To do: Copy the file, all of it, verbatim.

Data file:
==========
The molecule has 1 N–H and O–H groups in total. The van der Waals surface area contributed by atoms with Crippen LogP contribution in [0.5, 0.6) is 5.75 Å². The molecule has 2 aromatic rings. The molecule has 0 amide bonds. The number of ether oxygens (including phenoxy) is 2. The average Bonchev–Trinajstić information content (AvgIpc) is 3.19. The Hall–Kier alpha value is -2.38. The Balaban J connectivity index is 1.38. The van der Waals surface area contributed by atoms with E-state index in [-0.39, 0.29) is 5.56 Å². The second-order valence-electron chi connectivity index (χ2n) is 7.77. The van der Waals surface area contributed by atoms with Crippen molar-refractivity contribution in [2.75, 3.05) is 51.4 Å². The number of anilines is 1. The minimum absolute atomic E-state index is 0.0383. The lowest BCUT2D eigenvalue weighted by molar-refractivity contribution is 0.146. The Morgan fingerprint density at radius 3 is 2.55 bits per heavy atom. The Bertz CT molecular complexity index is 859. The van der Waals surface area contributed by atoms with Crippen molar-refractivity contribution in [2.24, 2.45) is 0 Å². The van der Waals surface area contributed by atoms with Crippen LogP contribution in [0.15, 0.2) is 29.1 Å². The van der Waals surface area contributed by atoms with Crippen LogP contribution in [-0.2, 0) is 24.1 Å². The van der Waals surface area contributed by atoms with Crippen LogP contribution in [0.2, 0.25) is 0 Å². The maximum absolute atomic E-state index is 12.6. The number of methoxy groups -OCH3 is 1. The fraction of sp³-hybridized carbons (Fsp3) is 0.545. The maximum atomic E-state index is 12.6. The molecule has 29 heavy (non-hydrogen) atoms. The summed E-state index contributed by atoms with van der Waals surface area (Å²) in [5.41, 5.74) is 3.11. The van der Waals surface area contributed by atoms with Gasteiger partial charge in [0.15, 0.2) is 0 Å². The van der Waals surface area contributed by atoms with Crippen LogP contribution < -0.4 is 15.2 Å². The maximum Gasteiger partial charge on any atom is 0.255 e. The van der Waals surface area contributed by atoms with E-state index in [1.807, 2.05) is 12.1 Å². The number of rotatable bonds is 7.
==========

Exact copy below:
The molecule has 1 N–H and O–H groups in total. The van der Waals surface area contributed by atoms with Crippen LogP contribution in [0.5, 0.6) is 5.75 Å². The molecule has 2 aromatic rings. The molecule has 0 amide bonds. The number of ether oxygens (including phenoxy) is 2. The average Bonchev–Trinajstić information content (AvgIpc) is 3.19. The Hall–Kier alpha value is -2.38. The Balaban J connectivity index is 1.38. The van der Waals surface area contributed by atoms with E-state index in [-0.39, 0.29) is 5.56 Å². The second-order valence-electron chi connectivity index (χ2n) is 7.77. The van der Waals surface area contributed by atoms with Crippen molar-refractivity contribution in [2.75, 3.05) is 51.4 Å². The number of anilines is 1. The minimum absolute atomic E-state index is 0.0383. The lowest BCUT2D eigenvalue weighted by molar-refractivity contribution is 0.146. The Morgan fingerprint density at radius 3 is 2.55 bits per heavy atom. The Bertz CT molecular complexity index is 859. The van der Waals surface area contributed by atoms with Crippen molar-refractivity contribution in [2.24, 2.45) is 0 Å². The van der Waals surface area contributed by atoms with Crippen LogP contribution in [0.15, 0.2) is 29.1 Å². The van der Waals surface area contributed by atoms with Crippen LogP contribution in [-0.2, 0) is 24.1 Å². The van der Waals surface area contributed by atoms with Crippen LogP contribution in [0.2, 0.25) is 0 Å². The maximum absolute atomic E-state index is 12.6. The number of methoxy groups -OCH3 is 1. The fraction of sp³-hybridized carbons (Fsp3) is 0.545. The maximum atomic E-state index is 12.6. The molecule has 29 heavy (non-hydrogen) atoms. The summed E-state index contributed by atoms with van der Waals surface area (Å²) in [5.41, 5.74) is 3.11. The van der Waals surface area contributed by atoms with Gasteiger partial charge in [0.15, 0.2) is 0 Å². The van der Waals surface area contributed by atoms with Crippen LogP contribution < -0.4 is 15.2 Å². The maximum Gasteiger partial charge on any atom is 0.255 e. The van der Waals surface area contributed by atoms with E-state index in [1.807, 2.05) is 12.1 Å². The number of rotatable bonds is 7.